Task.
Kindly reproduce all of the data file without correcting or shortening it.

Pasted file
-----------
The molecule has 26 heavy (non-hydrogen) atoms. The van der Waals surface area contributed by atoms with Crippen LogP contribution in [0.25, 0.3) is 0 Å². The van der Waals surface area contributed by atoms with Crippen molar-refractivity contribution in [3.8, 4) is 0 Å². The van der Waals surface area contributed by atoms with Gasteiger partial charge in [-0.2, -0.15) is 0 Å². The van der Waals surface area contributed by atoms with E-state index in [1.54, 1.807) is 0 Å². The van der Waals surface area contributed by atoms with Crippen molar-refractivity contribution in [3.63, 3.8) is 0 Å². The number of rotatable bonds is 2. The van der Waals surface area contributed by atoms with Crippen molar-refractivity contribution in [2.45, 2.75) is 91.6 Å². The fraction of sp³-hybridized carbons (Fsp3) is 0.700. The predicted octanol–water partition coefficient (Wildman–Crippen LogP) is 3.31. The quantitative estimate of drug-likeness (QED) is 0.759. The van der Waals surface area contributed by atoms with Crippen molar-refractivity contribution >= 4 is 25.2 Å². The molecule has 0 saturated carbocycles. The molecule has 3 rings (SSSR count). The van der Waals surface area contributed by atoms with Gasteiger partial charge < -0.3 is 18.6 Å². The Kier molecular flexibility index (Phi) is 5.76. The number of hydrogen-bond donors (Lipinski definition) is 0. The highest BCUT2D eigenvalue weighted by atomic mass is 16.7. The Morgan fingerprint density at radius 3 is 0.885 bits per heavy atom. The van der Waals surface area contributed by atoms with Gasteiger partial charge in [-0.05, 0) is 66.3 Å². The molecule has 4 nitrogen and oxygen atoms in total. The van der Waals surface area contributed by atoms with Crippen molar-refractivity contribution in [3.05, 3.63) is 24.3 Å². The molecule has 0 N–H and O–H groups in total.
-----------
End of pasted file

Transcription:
The molecule has 26 heavy (non-hydrogen) atoms. The van der Waals surface area contributed by atoms with Crippen LogP contribution in [0.25, 0.3) is 0 Å². The van der Waals surface area contributed by atoms with Crippen molar-refractivity contribution in [3.8, 4) is 0 Å². The van der Waals surface area contributed by atoms with Gasteiger partial charge in [-0.2, -0.15) is 0 Å². The van der Waals surface area contributed by atoms with E-state index in [1.54, 1.807) is 0 Å². The van der Waals surface area contributed by atoms with Crippen molar-refractivity contribution in [3.63, 3.8) is 0 Å². The number of rotatable bonds is 2. The van der Waals surface area contributed by atoms with Crippen molar-refractivity contribution in [2.45, 2.75) is 91.6 Å². The fraction of sp³-hybridized carbons (Fsp3) is 0.700. The predicted octanol–water partition coefficient (Wildman–Crippen LogP) is 3.31. The quantitative estimate of drug-likeness (QED) is 0.759. The van der Waals surface area contributed by atoms with Crippen molar-refractivity contribution >= 4 is 25.2 Å². The molecule has 0 saturated carbocycles. The molecule has 3 rings (SSSR count). The van der Waals surface area contributed by atoms with Gasteiger partial charge < -0.3 is 18.6 Å². The Kier molecular flexibility index (Phi) is 5.76. The number of hydrogen-bond donors (Lipinski definition) is 0. The highest BCUT2D eigenvalue weighted by atomic mass is 16.7. The Morgan fingerprint density at radius 3 is 0.885 bits per heavy atom. The van der Waals surface area contributed by atoms with Gasteiger partial charge in [-0.05, 0) is 66.3 Å². The molecule has 4 nitrogen and oxygen atoms in total. The van der Waals surface area contributed by atoms with Crippen molar-refractivity contribution in [3.05, 3.63) is 24.3 Å². The molecule has 0 N–H and O–H groups in total.